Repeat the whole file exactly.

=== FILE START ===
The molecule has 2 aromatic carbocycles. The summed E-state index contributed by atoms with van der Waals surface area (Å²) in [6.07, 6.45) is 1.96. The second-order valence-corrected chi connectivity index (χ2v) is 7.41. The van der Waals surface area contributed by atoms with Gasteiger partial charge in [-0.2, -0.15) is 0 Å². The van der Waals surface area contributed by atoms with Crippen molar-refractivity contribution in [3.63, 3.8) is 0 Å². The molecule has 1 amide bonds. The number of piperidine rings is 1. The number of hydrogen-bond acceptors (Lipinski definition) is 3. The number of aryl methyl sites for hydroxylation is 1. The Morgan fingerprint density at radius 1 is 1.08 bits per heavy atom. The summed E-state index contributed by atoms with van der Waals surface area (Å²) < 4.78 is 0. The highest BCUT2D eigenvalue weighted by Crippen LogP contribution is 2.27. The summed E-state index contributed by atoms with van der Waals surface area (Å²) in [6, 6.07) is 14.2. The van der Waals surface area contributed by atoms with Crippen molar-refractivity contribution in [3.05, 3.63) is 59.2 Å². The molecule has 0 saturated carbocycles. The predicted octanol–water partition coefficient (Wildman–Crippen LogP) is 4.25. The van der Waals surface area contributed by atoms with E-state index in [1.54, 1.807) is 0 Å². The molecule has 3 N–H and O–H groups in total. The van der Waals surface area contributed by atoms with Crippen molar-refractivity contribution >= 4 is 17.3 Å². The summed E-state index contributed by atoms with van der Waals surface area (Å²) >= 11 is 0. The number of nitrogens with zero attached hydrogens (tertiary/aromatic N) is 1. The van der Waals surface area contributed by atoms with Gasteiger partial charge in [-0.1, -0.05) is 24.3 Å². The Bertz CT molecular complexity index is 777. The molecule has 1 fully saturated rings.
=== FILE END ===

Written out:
The molecule has 2 aromatic carbocycles. The summed E-state index contributed by atoms with van der Waals surface area (Å²) in [6.07, 6.45) is 1.96. The second-order valence-corrected chi connectivity index (χ2v) is 7.41. The van der Waals surface area contributed by atoms with Gasteiger partial charge in [-0.2, -0.15) is 0 Å². The van der Waals surface area contributed by atoms with Crippen molar-refractivity contribution in [3.63, 3.8) is 0 Å². The molecule has 1 amide bonds. The number of piperidine rings is 1. The number of hydrogen-bond acceptors (Lipinski definition) is 3. The number of aryl methyl sites for hydroxylation is 1. The Morgan fingerprint density at radius 1 is 1.08 bits per heavy atom. The summed E-state index contributed by atoms with van der Waals surface area (Å²) < 4.78 is 0. The highest BCUT2D eigenvalue weighted by Crippen LogP contribution is 2.27. The summed E-state index contributed by atoms with van der Waals surface area (Å²) in [6, 6.07) is 14.2. The van der Waals surface area contributed by atoms with Crippen molar-refractivity contribution in [3.05, 3.63) is 59.2 Å². The molecule has 0 saturated carbocycles. The predicted octanol–water partition coefficient (Wildman–Crippen LogP) is 4.25. The van der Waals surface area contributed by atoms with E-state index in [1.54, 1.807) is 0 Å². The molecule has 3 N–H and O–H groups in total. The van der Waals surface area contributed by atoms with Crippen molar-refractivity contribution >= 4 is 17.3 Å². The summed E-state index contributed by atoms with van der Waals surface area (Å²) >= 11 is 0. The number of nitrogens with zero attached hydrogens (tertiary/aromatic N) is 1. The van der Waals surface area contributed by atoms with Gasteiger partial charge in [-0.1, -0.05) is 24.3 Å². The Bertz CT molecular complexity index is 777. The molecule has 1 fully saturated rings.